Systemic abuse of power shows the IRS cancer has metastisized
This past weekend, a popular tabloid recited the litany of administration scandals and carried the following sensational headline: “Worse than Nixon!” Tabloids are tabloids, but it raises an interesting question: How does the Internal Revenue Service scandal compare to Watergate?
Forty years ago, the White House spokesman called the Watergate break-in a “third-rate burglary” of the offices of the Democratic National Committee. While it may have been third-rate, it was also a crime, committed in the pursuit of political power. It led to a cover-up that created a constitutional crisis and shook our faith in government. The question is whether, and to what extent, history has repeated itself.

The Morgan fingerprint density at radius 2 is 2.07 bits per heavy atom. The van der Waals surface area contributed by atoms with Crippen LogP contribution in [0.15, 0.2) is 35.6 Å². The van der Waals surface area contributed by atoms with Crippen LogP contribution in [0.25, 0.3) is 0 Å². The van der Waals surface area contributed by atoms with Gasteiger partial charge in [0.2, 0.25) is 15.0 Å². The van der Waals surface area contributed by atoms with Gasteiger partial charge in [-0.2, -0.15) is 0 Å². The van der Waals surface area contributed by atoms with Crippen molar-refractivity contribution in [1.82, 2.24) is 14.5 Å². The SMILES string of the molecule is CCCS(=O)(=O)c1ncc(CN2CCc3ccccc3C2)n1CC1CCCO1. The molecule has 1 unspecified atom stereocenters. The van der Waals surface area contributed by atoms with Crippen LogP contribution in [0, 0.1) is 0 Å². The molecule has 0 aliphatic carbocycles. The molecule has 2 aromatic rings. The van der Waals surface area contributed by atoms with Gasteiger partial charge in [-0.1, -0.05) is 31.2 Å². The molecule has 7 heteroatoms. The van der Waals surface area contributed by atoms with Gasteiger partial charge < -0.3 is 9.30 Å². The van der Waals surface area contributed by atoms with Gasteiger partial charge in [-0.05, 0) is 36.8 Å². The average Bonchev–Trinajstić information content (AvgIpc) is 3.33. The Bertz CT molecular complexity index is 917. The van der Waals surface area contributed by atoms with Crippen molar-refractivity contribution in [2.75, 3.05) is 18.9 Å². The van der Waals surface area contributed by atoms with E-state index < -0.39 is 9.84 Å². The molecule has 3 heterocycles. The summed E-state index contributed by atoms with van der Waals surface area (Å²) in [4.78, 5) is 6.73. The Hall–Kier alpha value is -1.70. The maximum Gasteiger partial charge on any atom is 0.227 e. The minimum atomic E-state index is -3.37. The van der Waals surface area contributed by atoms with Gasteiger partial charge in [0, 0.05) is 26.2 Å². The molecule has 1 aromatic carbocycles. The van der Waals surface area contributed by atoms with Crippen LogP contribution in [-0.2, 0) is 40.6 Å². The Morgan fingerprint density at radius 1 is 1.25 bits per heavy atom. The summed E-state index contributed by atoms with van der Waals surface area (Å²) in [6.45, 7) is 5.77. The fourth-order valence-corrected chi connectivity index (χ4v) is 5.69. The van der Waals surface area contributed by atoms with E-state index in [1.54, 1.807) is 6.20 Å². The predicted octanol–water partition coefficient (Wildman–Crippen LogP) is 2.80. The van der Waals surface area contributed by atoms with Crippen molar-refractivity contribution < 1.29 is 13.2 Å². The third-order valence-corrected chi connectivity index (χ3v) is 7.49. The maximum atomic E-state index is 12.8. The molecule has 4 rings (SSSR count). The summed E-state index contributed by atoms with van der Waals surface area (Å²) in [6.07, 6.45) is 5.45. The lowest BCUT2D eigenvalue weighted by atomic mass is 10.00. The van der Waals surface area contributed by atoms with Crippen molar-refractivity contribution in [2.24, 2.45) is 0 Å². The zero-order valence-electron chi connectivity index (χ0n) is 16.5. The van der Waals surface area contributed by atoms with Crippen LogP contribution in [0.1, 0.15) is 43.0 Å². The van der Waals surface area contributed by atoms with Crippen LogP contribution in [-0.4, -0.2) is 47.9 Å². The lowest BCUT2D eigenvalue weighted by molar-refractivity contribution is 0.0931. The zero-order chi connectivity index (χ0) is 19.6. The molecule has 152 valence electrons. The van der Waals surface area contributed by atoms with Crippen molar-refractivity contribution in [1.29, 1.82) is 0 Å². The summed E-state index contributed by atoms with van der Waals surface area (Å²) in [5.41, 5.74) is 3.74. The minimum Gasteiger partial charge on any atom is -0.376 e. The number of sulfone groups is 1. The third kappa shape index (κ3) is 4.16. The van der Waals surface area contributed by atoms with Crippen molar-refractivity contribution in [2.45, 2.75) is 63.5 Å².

Like 40 years ago, White House apologists today describe the targeting of conservative Americans by the IRS as a third-rate bureaucratic bungle, committed by low-level officials in Ohio. Like the Watergate break-in, it is a crime. Federal law makes it a felony to deprive Americans of the exercise of their constitutional rights under color of law. While the IRS has a duty to ensure tax-exempt organizations qualify for that treatment, it has an even greater duty to conduct itself lawfully and evenhandedly in the administration of all of its responsibilities. It failed those tests here. It targeted people on the basis of their constitutionally protected political affiliations and opinions. This is far worse than the burglary at the Watergate in Washington. This particular offense was directed at traditional, law-abiding Americans all over the country and involved chilling and widespread abuses of federal power.